Within a few weeks of becoming pregnant, your body started making amniotic fluid to protect your child. The amniotic fluid should have continued to surround your baby until you went into labor and your water broke. Unfortunately, that isn’t what happened and you suffered from preterm premature rupture of membranes (PPROM) before you started labor and before you reached your 37th week of pregnancy.

This put your baby at risk—particularly if your doctor did not diagnose and treat the condition appropriately.

The Dangers of Preterm Premature Rupture of Membranes

PPROM does not always result in a baby’s injury. However, if the baby is significantly premature or if the doctor fails to diagnose or treat the problem, the baby could suffer a significant injury such as:

  • Infection. Infections such as chorioamnionitis, sepsis, and meningitis can affect both mother and baby.
  • Umbilical cord complication. Without amniotic fluid, the umbilical cord may flatten. Umbilical cord prolapse and other forms of umbilical cord compression can occur and can deprive the baby of oxygen resulting in serious injury.
  • Respiratory crisis. PRROM may result in an early, or premature, delivery. The baby’s lungs may not be fully developed and the baby may not be able to breathe independently.

The long term prognosis for your baby depends on the exact complications that were suffered, your child’s gestational age, and the quality of care that you and your baby received.

Causes, Signs, and Symptoms of PPROM

PPROM is typically a concern when the mother has one of the following:

  • An infection
  • A previous cervical surgery
  • Too much amniotic fluid
  • Multiple babies during this pregnancy or during a previous pregnancy (twins, triplets etc.)

The most common sign of PPROM is clear or light yellow discharge that is steady or that is significant in amount. If this happens, you should get immediate medical attention. A doctor can look to see where the fluid is coming from and can test the discharge to determine whether or not it is amniotic fluid.

When Is PPROM a Birth Injury?

PRROM is a birth injury if your doctor failed to exercise reasonable care in diagnosing and treating your condition. There are many variables that influence what your doctor should have done. However, in all cases your doctor owed you a duty of care and should have taken reasonable steps to protect you and your child from injury. These steps may have included:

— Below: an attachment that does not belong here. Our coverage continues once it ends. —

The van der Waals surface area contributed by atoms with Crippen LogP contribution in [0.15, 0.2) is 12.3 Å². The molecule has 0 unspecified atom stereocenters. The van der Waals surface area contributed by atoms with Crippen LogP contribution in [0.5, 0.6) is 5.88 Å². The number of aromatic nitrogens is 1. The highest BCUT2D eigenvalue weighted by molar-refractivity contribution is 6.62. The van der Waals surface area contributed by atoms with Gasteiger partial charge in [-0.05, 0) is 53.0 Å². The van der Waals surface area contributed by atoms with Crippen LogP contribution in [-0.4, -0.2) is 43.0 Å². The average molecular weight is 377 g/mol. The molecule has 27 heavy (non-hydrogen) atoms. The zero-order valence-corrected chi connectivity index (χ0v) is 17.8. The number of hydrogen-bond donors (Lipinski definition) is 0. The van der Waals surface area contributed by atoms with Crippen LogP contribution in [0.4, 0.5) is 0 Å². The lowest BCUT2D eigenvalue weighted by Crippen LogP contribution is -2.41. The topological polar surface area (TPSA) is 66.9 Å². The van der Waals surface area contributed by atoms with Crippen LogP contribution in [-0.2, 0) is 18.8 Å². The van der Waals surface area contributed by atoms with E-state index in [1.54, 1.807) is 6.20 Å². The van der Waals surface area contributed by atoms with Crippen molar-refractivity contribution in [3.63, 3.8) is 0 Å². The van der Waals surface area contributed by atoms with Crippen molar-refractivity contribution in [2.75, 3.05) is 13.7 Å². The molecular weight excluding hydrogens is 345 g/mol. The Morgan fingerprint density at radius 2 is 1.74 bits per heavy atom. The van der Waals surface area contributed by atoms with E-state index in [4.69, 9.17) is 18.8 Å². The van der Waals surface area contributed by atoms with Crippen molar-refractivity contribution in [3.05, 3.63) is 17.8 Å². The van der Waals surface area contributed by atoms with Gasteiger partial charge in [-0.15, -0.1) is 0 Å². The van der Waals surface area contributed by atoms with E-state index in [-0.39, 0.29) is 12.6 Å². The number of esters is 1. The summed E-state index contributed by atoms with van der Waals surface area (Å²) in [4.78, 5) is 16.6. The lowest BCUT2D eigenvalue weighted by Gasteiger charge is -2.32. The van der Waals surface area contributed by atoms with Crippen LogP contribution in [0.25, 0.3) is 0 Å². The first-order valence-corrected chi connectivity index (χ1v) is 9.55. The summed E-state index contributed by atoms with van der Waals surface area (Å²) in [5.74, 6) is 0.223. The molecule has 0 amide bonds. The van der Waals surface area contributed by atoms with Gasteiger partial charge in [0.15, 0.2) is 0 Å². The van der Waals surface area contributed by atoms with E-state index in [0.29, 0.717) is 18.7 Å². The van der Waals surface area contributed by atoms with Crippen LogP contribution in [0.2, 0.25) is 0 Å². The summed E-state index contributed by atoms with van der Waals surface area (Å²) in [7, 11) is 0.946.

• Having an ultrasound done to determine how much amniotic fluid was left
  • Regularly monitoring the amount of fluid to determine if action should be taken
  • Providing antibiotics to prevent infection from spreading to your baby
  • Performing a C-section delivery

Additionally, the hospital and your baby’s pediatrician should take extra steps to monitor your child after delivery, to treat any sign of infection, and to provide respiratory assistance, if necessary.

Protect Your Baby After a PPROM Birth Injury

We want you to know exactly what caused your baby’s injuries and whether the doctor or hospital who was treating you could have been responsible for your injury. Our staff nurse will talk to you, review your medical records, and gather other necessary evidence so that you have a full understanding of what happened. Our experienced Kentucky birth injury lawyers will review your case and determine whether the actions, or inactions, of the doctor or hospital caused your baby’s injuries.

If a doctor or hospital was responsible for your child’s injuries, we will fight hard to make sure that your child makes a fair recovery. That recovery should include compensation for your child’s past, current, and future medical expenses, out-of-pocket costs, pain, suffering, and other damages. To learn more, please download a FREE copy of our report, Family First: How to Get the Help You Need After a Birth Injury to Your Child Happens in Kentucky, and call us anytime – 24/7/365 – to schedule a free and confidential consultation.

Matthew L. White
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Founder & Partner of Louisville Personal Injury Law Firm Gray & White Law

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